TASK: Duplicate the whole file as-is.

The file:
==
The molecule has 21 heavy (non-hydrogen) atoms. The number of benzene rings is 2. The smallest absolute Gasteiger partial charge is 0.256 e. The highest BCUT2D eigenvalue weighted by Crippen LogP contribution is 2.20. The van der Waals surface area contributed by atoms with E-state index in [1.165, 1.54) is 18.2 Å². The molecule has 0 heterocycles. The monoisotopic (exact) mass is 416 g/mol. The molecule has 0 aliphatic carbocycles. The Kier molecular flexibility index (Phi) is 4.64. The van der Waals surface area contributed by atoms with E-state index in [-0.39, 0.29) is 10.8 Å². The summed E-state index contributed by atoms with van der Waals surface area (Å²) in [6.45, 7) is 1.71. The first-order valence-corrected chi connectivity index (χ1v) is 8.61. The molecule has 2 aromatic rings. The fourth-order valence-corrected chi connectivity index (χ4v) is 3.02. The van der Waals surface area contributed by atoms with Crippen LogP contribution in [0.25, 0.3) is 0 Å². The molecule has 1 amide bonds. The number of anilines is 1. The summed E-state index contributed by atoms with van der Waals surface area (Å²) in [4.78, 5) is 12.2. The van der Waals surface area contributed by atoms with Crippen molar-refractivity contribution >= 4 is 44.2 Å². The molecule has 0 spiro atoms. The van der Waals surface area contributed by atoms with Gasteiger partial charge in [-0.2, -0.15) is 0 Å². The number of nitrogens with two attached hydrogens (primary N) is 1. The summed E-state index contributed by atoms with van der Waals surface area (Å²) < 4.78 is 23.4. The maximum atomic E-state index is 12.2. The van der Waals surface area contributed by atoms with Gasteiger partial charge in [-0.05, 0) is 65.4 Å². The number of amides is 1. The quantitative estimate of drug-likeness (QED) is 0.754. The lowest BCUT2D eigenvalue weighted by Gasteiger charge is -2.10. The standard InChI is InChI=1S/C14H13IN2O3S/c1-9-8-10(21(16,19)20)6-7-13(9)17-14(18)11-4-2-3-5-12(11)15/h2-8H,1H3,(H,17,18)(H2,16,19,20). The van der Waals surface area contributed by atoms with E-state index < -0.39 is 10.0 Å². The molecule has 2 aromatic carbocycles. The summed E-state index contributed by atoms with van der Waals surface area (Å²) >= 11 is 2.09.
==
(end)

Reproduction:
The molecule has 21 heavy (non-hydrogen) atoms. The number of benzene rings is 2. The smallest absolute Gasteiger partial charge is 0.256 e. The highest BCUT2D eigenvalue weighted by Crippen LogP contribution is 2.20. The van der Waals surface area contributed by atoms with E-state index in [1.165, 1.54) is 18.2 Å². The molecule has 0 heterocycles. The monoisotopic (exact) mass is 416 g/mol. The molecule has 0 aliphatic carbocycles. The Kier molecular flexibility index (Phi) is 4.64. The van der Waals surface area contributed by atoms with E-state index in [-0.39, 0.29) is 10.8 Å². The summed E-state index contributed by atoms with van der Waals surface area (Å²) in [6.45, 7) is 1.71. The first-order valence-corrected chi connectivity index (χ1v) is 8.61. The molecule has 2 aromatic rings. The fourth-order valence-corrected chi connectivity index (χ4v) is 3.02. The van der Waals surface area contributed by atoms with Crippen LogP contribution in [0.25, 0.3) is 0 Å². The molecule has 1 amide bonds. The number of anilines is 1. The summed E-state index contributed by atoms with van der Waals surface area (Å²) in [4.78, 5) is 12.2. The van der Waals surface area contributed by atoms with Crippen molar-refractivity contribution >= 4 is 44.2 Å². The molecule has 0 spiro atoms. The van der Waals surface area contributed by atoms with Gasteiger partial charge in [-0.2, -0.15) is 0 Å². The number of nitrogens with two attached hydrogens (primary N) is 1. The summed E-state index contributed by atoms with van der Waals surface area (Å²) < 4.78 is 23.4. The maximum atomic E-state index is 12.2. The van der Waals surface area contributed by atoms with Gasteiger partial charge in [-0.05, 0) is 65.4 Å². The number of amides is 1. The quantitative estimate of drug-likeness (QED) is 0.754. The lowest BCUT2D eigenvalue weighted by Gasteiger charge is -2.10. The standard InChI is InChI=1S/C14H13IN2O3S/c1-9-8-10(21(16,19)20)6-7-13(9)17-14(18)11-4-2-3-5-12(11)15/h2-8H,1H3,(H,17,18)(H2,16,19,20). The van der Waals surface area contributed by atoms with E-state index < -0.39 is 10.0 Å². The molecule has 2 aromatic carbocycles. The summed E-state index contributed by atoms with van der Waals surface area (Å²) >= 11 is 2.09.